President Donald Trump signed on Friday a decree that provides funds for the next three weeks to the Administration and allows its reopening after a partial closure of 35 days, the longest in history.
Trump agreed to approve this budget extension, which does not include funds for the wall, the source of the disagreement with the Democrats, after nearly 800,000 public workers lost their second consecutive payroll.
The reopening agreed between Democrats and Republicans and endorsed by Trump is only for three weeks, until February 15, time that the president gave the opposition to sit down to negotiate an immigration agreement that includes money for the wall.
“This was not a concession in any way, it was taking care of millions of people whose government closure was seriously damaging,” Trump said in a tweet before the decree was signed.
The president also recalled that the guaranteed reopening is brief, and that it will force a new closure or declare a national emergency to use funds for the wall without the authorization of Congress if there is no agreement with the Democrats on immigration before 15.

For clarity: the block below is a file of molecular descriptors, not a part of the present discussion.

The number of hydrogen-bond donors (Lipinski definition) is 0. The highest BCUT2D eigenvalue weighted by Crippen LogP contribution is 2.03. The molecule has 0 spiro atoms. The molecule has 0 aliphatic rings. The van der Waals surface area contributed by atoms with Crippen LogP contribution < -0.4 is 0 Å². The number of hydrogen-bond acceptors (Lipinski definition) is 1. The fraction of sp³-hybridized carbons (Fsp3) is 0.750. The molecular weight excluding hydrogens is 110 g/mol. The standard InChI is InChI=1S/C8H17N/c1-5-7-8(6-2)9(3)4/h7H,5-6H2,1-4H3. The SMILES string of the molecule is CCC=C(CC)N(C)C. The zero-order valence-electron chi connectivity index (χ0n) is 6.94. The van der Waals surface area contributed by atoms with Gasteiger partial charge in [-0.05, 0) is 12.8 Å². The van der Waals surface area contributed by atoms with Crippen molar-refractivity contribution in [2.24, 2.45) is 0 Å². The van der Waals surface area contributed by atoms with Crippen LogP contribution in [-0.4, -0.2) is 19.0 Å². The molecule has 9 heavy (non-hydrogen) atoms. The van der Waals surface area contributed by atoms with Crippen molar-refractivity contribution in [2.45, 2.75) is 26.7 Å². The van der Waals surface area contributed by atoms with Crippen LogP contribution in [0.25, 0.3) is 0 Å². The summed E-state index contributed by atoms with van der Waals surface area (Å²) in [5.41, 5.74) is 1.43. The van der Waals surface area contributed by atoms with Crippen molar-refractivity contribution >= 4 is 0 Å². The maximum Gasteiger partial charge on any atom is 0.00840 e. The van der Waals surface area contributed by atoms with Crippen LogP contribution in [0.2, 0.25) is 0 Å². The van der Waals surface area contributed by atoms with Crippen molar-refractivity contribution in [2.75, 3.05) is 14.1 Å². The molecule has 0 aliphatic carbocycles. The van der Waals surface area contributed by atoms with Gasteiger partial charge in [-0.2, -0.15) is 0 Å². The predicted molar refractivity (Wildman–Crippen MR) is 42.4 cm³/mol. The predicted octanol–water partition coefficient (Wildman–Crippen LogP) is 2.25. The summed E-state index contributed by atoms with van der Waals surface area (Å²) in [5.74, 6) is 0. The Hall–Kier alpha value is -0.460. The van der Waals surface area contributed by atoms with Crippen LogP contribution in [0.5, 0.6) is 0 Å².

The president of the Lower Chamber, the Democrat Nancy Pelosi, with whom Trump maintained the pulse during these 35 days, said after the announcement of the agreement that “it is sad that it has taken so long to reach an obvious conclusion.”
Trump was forced to accept the agreement in the face of the growing rebellion of Republican senators willing to ally with the Democrats to allow reopening, and also by the protests of the officials forced to work without pay.
On the day they lost their second consecutive payroll, about 14,000 employees of the Internal Revenue Service (IRS) did not go to their jobs, in full season of tax returns.
Neither did a group of air traffic controllers whose failure caused major delays in two of the airports serving New York, LaGuardia and Newark, and also in Philadelphia, raising fears about the state of the US economy.
This partial closure or “shutdown”, the longest in history, began on December 22 and affected about 800,000 public workers (25% of the administration), half of them forced to work without pay.